Everything is Obvious in Retrospect
One of my favorite YouTube channels as of late is James Scholz. He studies for 12 hours a day and livestreams his sessions daily so you can study with him. He also has a discord server where students from all over the world study together.
I’ve been in remote school since last summer and one of the biggest problems that my friends and I face is finding motivation and staying disciplined on such a flexible schedule. Given the pandemic has forced students everywhere into remote school, an idea like this seems so obvious in retrospect.
But the iron rule in history is that what looks obvious in retrospect was far from obvious at the time. Transformative technologies like the internet and mobile phones seemed inevitable but their use cases were non-obvious at first. The same will likely be true when we read about covid-19 in the history books decades from now, yet the pandemic happened recent enough for all of us to remember our shock when this became a worldwide catastrophe.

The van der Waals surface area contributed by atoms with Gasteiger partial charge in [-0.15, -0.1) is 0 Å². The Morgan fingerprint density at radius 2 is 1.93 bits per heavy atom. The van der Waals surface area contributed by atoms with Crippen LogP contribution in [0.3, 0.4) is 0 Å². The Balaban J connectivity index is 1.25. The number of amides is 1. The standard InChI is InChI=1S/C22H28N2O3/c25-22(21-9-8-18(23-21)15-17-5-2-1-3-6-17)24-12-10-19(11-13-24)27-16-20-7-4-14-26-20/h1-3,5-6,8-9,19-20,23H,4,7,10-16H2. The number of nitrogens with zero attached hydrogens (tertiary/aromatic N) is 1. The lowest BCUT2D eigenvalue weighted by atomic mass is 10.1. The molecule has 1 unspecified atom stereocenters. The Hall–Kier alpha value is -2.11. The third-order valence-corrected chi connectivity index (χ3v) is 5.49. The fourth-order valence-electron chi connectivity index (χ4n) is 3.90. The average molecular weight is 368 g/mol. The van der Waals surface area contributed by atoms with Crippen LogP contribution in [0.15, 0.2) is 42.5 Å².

What does a post-covid world look like? How will blockchain and crypto technologies change the world? Will America fall this century? These are important questions, with non-obvious answers. Maybe a few decades from now, I can return to these questions and say their answer is obvious in hindsight.